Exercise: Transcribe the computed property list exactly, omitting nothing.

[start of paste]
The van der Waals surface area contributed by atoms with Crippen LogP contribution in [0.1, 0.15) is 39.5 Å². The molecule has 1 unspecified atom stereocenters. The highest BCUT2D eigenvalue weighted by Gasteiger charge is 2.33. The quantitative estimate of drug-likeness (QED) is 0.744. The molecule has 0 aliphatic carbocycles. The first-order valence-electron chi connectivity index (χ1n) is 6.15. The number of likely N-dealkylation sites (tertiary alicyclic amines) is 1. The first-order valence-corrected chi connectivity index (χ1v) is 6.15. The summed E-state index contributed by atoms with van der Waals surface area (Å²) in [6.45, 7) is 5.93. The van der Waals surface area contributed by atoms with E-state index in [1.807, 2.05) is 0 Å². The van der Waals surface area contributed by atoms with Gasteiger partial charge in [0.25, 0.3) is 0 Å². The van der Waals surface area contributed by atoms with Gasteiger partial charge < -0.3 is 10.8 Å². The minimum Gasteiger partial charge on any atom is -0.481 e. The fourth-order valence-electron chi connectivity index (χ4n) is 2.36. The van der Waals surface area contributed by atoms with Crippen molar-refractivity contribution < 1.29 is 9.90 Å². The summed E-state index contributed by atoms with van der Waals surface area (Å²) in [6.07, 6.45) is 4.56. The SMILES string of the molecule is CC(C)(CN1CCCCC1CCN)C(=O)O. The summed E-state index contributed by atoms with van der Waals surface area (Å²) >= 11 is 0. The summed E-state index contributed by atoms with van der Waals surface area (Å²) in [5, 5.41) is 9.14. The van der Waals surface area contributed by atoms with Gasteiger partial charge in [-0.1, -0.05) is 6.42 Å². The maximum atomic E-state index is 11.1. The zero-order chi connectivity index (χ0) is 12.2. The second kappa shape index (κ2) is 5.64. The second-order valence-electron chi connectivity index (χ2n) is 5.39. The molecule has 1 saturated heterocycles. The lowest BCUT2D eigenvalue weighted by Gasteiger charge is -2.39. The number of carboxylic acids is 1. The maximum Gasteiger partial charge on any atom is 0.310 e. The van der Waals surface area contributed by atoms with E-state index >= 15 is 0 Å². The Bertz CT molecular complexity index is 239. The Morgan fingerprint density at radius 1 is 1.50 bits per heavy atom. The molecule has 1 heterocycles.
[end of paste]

The van der Waals surface area contributed by atoms with Crippen LogP contribution in [0.1, 0.15) is 39.5 Å². The molecule has 1 unspecified atom stereocenters. The highest BCUT2D eigenvalue weighted by Gasteiger charge is 2.33. The quantitative estimate of drug-likeness (QED) is 0.744. The molecule has 0 aliphatic carbocycles. The first-order valence-electron chi connectivity index (χ1n) is 6.15. The number of likely N-dealkylation sites (tertiary alicyclic amines) is 1. The first-order valence-corrected chi connectivity index (χ1v) is 6.15. The summed E-state index contributed by atoms with van der Waals surface area (Å²) in [6.45, 7) is 5.93. The van der Waals surface area contributed by atoms with E-state index in [1.807, 2.05) is 0 Å². The van der Waals surface area contributed by atoms with Gasteiger partial charge in [0.25, 0.3) is 0 Å². The van der Waals surface area contributed by atoms with Gasteiger partial charge < -0.3 is 10.8 Å². The minimum Gasteiger partial charge on any atom is -0.481 e. The fourth-order valence-electron chi connectivity index (χ4n) is 2.36. The van der Waals surface area contributed by atoms with Crippen molar-refractivity contribution < 1.29 is 9.90 Å². The summed E-state index contributed by atoms with van der Waals surface area (Å²) in [6.07, 6.45) is 4.56. The SMILES string of the molecule is CC(C)(CN1CCCCC1CCN)C(=O)O. The summed E-state index contributed by atoms with van der Waals surface area (Å²) >= 11 is 0. The summed E-state index contributed by atoms with van der Waals surface area (Å²) in [5, 5.41) is 9.14. The van der Waals surface area contributed by atoms with Gasteiger partial charge in [-0.1, -0.05) is 6.42 Å². The maximum atomic E-state index is 11.1. The zero-order chi connectivity index (χ0) is 12.2. The second kappa shape index (κ2) is 5.64. The second-order valence-electron chi connectivity index (χ2n) is 5.39. The molecule has 1 saturated heterocycles. The lowest BCUT2D eigenvalue weighted by Gasteiger charge is -2.39. The number of carboxylic acids is 1. The maximum Gasteiger partial charge on any atom is 0.310 e. The van der Waals surface area contributed by atoms with E-state index >= 15 is 0 Å². The Bertz CT molecular complexity index is 239. The Morgan fingerprint density at radius 1 is 1.50 bits per heavy atom. The molecule has 1 heterocycles.